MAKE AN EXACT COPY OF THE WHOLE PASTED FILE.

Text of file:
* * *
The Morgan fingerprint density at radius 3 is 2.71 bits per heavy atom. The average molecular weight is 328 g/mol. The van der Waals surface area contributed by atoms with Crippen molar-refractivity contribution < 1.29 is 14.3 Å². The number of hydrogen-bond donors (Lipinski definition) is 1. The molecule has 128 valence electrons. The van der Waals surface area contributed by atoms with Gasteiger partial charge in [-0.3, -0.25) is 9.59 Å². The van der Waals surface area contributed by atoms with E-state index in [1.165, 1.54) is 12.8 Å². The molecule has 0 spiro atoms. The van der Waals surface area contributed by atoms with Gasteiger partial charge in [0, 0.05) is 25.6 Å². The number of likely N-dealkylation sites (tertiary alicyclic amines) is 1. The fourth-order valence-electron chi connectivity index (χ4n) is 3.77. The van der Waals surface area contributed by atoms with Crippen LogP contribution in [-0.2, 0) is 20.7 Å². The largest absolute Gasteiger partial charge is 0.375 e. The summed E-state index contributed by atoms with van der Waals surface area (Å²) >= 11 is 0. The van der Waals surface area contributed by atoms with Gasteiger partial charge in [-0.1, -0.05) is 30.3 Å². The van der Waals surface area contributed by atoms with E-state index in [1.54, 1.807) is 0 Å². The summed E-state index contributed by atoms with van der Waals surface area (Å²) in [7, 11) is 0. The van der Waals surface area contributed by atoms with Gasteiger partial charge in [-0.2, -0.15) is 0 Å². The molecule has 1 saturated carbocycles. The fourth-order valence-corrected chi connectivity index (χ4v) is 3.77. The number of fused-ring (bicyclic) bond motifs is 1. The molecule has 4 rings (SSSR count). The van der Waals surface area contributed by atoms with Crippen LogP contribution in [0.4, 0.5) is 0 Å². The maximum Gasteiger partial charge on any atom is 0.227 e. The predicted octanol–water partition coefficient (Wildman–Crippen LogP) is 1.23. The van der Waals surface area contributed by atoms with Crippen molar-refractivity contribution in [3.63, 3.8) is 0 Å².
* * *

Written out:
The Morgan fingerprint density at radius 3 is 2.71 bits per heavy atom. The average molecular weight is 328 g/mol. The van der Waals surface area contributed by atoms with Crippen molar-refractivity contribution < 1.29 is 14.3 Å². The number of hydrogen-bond donors (Lipinski definition) is 1. The molecule has 128 valence electrons. The van der Waals surface area contributed by atoms with Gasteiger partial charge in [-0.3, -0.25) is 9.59 Å². The van der Waals surface area contributed by atoms with E-state index in [1.165, 1.54) is 12.8 Å². The molecule has 0 spiro atoms. The van der Waals surface area contributed by atoms with Gasteiger partial charge in [0, 0.05) is 25.6 Å². The number of likely N-dealkylation sites (tertiary alicyclic amines) is 1. The fourth-order valence-electron chi connectivity index (χ4n) is 3.77. The van der Waals surface area contributed by atoms with Crippen LogP contribution in [-0.2, 0) is 20.7 Å². The largest absolute Gasteiger partial charge is 0.375 e. The summed E-state index contributed by atoms with van der Waals surface area (Å²) >= 11 is 0. The van der Waals surface area contributed by atoms with Gasteiger partial charge in [-0.1, -0.05) is 30.3 Å². The van der Waals surface area contributed by atoms with E-state index in [1.54, 1.807) is 0 Å². The summed E-state index contributed by atoms with van der Waals surface area (Å²) in [7, 11) is 0. The van der Waals surface area contributed by atoms with Gasteiger partial charge in [-0.2, -0.15) is 0 Å². The molecule has 1 saturated carbocycles. The fourth-order valence-corrected chi connectivity index (χ4v) is 3.77. The number of fused-ring (bicyclic) bond motifs is 1. The molecule has 4 rings (SSSR count). The van der Waals surface area contributed by atoms with Crippen LogP contribution in [0.4, 0.5) is 0 Å². The maximum Gasteiger partial charge on any atom is 0.227 e. The predicted octanol–water partition coefficient (Wildman–Crippen LogP) is 1.23. The van der Waals surface area contributed by atoms with Crippen molar-refractivity contribution in [3.63, 3.8) is 0 Å².